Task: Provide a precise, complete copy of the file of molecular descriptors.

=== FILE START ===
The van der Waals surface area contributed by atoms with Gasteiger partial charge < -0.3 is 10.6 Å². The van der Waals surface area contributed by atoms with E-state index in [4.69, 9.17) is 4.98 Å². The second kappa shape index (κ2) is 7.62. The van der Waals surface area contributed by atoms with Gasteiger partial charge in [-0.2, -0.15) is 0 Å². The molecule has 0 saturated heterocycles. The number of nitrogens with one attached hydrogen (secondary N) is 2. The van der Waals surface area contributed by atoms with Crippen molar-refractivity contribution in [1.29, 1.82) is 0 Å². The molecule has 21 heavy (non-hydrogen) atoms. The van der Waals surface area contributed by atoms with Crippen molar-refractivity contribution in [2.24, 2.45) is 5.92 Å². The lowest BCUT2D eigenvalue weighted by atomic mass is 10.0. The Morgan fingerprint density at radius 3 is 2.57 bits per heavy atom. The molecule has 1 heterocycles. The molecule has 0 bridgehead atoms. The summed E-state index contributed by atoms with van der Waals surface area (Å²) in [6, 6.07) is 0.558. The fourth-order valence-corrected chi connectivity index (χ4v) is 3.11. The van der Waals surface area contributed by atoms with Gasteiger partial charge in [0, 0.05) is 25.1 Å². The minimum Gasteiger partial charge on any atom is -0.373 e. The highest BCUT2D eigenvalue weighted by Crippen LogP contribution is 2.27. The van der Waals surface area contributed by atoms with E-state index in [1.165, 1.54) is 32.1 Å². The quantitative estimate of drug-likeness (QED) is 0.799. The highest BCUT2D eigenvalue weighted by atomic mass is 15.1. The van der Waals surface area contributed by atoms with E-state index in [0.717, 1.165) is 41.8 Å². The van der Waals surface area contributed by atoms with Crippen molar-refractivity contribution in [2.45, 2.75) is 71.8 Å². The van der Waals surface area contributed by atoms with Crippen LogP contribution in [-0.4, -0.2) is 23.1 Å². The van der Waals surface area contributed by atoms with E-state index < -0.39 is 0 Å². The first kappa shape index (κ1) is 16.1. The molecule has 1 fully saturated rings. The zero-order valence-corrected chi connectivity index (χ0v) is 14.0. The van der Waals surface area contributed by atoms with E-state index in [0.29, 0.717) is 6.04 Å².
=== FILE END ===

The van der Waals surface area contributed by atoms with Gasteiger partial charge < -0.3 is 10.6 Å². The van der Waals surface area contributed by atoms with E-state index in [4.69, 9.17) is 4.98 Å². The second kappa shape index (κ2) is 7.62. The van der Waals surface area contributed by atoms with Gasteiger partial charge in [-0.2, -0.15) is 0 Å². The molecule has 0 saturated heterocycles. The number of nitrogens with one attached hydrogen (secondary N) is 2. The van der Waals surface area contributed by atoms with Crippen molar-refractivity contribution in [1.29, 1.82) is 0 Å². The molecule has 21 heavy (non-hydrogen) atoms. The van der Waals surface area contributed by atoms with Crippen molar-refractivity contribution in [2.24, 2.45) is 5.92 Å². The lowest BCUT2D eigenvalue weighted by atomic mass is 10.0. The Morgan fingerprint density at radius 3 is 2.57 bits per heavy atom. The molecule has 1 heterocycles. The molecule has 0 bridgehead atoms. The summed E-state index contributed by atoms with van der Waals surface area (Å²) in [6, 6.07) is 0.558. The fourth-order valence-corrected chi connectivity index (χ4v) is 3.11. The van der Waals surface area contributed by atoms with Gasteiger partial charge in [0, 0.05) is 25.1 Å². The minimum Gasteiger partial charge on any atom is -0.373 e. The highest BCUT2D eigenvalue weighted by Crippen LogP contribution is 2.27. The van der Waals surface area contributed by atoms with E-state index in [1.165, 1.54) is 32.1 Å². The quantitative estimate of drug-likeness (QED) is 0.799. The highest BCUT2D eigenvalue weighted by atomic mass is 15.1. The van der Waals surface area contributed by atoms with E-state index in [0.717, 1.165) is 41.8 Å². The van der Waals surface area contributed by atoms with Crippen molar-refractivity contribution in [2.45, 2.75) is 71.8 Å². The van der Waals surface area contributed by atoms with Crippen LogP contribution in [-0.4, -0.2) is 23.1 Å². The van der Waals surface area contributed by atoms with E-state index < -0.39 is 0 Å². The first kappa shape index (κ1) is 16.1. The molecule has 1 fully saturated rings. The zero-order valence-corrected chi connectivity index (χ0v) is 14.0. The van der Waals surface area contributed by atoms with E-state index in [0.29, 0.717) is 6.04 Å².